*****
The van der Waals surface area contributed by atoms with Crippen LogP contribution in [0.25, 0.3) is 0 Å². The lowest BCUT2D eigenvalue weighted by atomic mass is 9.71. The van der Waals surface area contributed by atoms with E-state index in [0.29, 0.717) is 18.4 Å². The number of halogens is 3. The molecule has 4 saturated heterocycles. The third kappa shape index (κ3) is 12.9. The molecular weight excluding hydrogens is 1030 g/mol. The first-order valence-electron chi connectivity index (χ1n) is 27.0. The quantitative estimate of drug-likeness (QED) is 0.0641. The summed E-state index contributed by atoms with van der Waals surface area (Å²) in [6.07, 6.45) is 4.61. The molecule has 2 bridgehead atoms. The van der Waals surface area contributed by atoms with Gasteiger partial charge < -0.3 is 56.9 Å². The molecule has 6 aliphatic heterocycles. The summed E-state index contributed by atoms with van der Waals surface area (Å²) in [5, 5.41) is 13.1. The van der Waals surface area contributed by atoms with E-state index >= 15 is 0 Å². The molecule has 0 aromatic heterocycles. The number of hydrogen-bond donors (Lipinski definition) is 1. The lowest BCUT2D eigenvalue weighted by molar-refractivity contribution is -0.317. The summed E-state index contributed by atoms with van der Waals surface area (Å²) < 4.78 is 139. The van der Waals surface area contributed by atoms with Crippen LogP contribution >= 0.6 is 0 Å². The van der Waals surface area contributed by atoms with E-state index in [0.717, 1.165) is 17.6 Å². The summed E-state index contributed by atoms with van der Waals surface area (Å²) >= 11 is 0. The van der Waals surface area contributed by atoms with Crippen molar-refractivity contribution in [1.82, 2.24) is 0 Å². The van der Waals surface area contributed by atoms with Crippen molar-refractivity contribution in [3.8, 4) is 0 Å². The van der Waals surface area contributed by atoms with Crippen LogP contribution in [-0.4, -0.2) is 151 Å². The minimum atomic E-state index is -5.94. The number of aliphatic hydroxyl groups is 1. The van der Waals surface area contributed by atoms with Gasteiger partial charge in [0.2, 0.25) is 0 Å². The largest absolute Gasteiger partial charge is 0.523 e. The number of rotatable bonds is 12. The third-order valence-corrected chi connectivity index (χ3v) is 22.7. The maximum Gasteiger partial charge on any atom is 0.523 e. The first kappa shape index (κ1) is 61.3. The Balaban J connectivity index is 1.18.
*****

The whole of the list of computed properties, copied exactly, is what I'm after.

The van der Waals surface area contributed by atoms with Crippen LogP contribution in [0.25, 0.3) is 0 Å². The lowest BCUT2D eigenvalue weighted by atomic mass is 9.71. The van der Waals surface area contributed by atoms with E-state index in [0.29, 0.717) is 18.4 Å². The number of halogens is 3. The molecule has 4 saturated heterocycles. The third kappa shape index (κ3) is 12.9. The molecular weight excluding hydrogens is 1030 g/mol. The first-order valence-electron chi connectivity index (χ1n) is 27.0. The quantitative estimate of drug-likeness (QED) is 0.0641. The summed E-state index contributed by atoms with van der Waals surface area (Å²) in [6.07, 6.45) is 4.61. The molecule has 2 bridgehead atoms. The van der Waals surface area contributed by atoms with Gasteiger partial charge < -0.3 is 56.9 Å². The molecule has 6 aliphatic heterocycles. The summed E-state index contributed by atoms with van der Waals surface area (Å²) in [5, 5.41) is 13.1. The van der Waals surface area contributed by atoms with E-state index >= 15 is 0 Å². The molecule has 0 aromatic heterocycles. The number of hydrogen-bond donors (Lipinski definition) is 1. The lowest BCUT2D eigenvalue weighted by molar-refractivity contribution is -0.317. The summed E-state index contributed by atoms with van der Waals surface area (Å²) < 4.78 is 139. The van der Waals surface area contributed by atoms with Crippen LogP contribution >= 0.6 is 0 Å². The van der Waals surface area contributed by atoms with E-state index in [0.717, 1.165) is 17.6 Å². The summed E-state index contributed by atoms with van der Waals surface area (Å²) >= 11 is 0. The van der Waals surface area contributed by atoms with Crippen molar-refractivity contribution in [1.82, 2.24) is 0 Å². The van der Waals surface area contributed by atoms with Crippen molar-refractivity contribution in [3.8, 4) is 0 Å². The van der Waals surface area contributed by atoms with Crippen LogP contribution in [-0.4, -0.2) is 151 Å². The minimum atomic E-state index is -5.94. The number of aliphatic hydroxyl groups is 1. The van der Waals surface area contributed by atoms with Gasteiger partial charge in [0.2, 0.25) is 0 Å². The largest absolute Gasteiger partial charge is 0.523 e. The number of rotatable bonds is 12. The third-order valence-corrected chi connectivity index (χ3v) is 22.7. The maximum Gasteiger partial charge on any atom is 0.523 e. The first kappa shape index (κ1) is 61.3. The Balaban J connectivity index is 1.18.